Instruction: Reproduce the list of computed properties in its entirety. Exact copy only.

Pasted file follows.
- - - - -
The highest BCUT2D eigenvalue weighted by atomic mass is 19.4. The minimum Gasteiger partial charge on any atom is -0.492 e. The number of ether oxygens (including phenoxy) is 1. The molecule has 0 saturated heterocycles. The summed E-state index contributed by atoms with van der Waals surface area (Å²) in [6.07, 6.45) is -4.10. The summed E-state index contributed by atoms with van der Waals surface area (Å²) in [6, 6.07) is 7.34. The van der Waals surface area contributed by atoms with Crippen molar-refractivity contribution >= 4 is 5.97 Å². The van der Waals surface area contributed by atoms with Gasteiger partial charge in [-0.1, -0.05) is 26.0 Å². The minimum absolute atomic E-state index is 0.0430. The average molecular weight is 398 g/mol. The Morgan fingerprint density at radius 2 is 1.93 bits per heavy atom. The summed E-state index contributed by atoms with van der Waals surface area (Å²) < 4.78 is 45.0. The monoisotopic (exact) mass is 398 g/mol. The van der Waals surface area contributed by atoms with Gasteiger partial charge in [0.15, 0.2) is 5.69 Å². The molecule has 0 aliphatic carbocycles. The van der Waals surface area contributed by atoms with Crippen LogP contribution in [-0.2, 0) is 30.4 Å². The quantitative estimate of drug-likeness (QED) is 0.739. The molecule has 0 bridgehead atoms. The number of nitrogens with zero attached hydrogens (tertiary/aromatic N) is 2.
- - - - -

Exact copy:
The highest BCUT2D eigenvalue weighted by atomic mass is 19.4. The minimum Gasteiger partial charge on any atom is -0.492 e. The number of ether oxygens (including phenoxy) is 1. The molecule has 0 saturated heterocycles. The summed E-state index contributed by atoms with van der Waals surface area (Å²) in [6.07, 6.45) is -4.10. The summed E-state index contributed by atoms with van der Waals surface area (Å²) in [6, 6.07) is 7.34. The van der Waals surface area contributed by atoms with Crippen molar-refractivity contribution >= 4 is 5.97 Å². The van der Waals surface area contributed by atoms with Gasteiger partial charge in [-0.1, -0.05) is 26.0 Å². The minimum absolute atomic E-state index is 0.0430. The average molecular weight is 398 g/mol. The Morgan fingerprint density at radius 2 is 1.93 bits per heavy atom. The summed E-state index contributed by atoms with van der Waals surface area (Å²) < 4.78 is 45.0. The monoisotopic (exact) mass is 398 g/mol. The van der Waals surface area contributed by atoms with Gasteiger partial charge in [0.15, 0.2) is 5.69 Å². The molecule has 0 aliphatic carbocycles. The van der Waals surface area contributed by atoms with Crippen LogP contribution in [-0.2, 0) is 30.4 Å². The quantitative estimate of drug-likeness (QED) is 0.739. The molecule has 0 bridgehead atoms. The number of nitrogens with zero attached hydrogens (tertiary/aromatic N) is 2.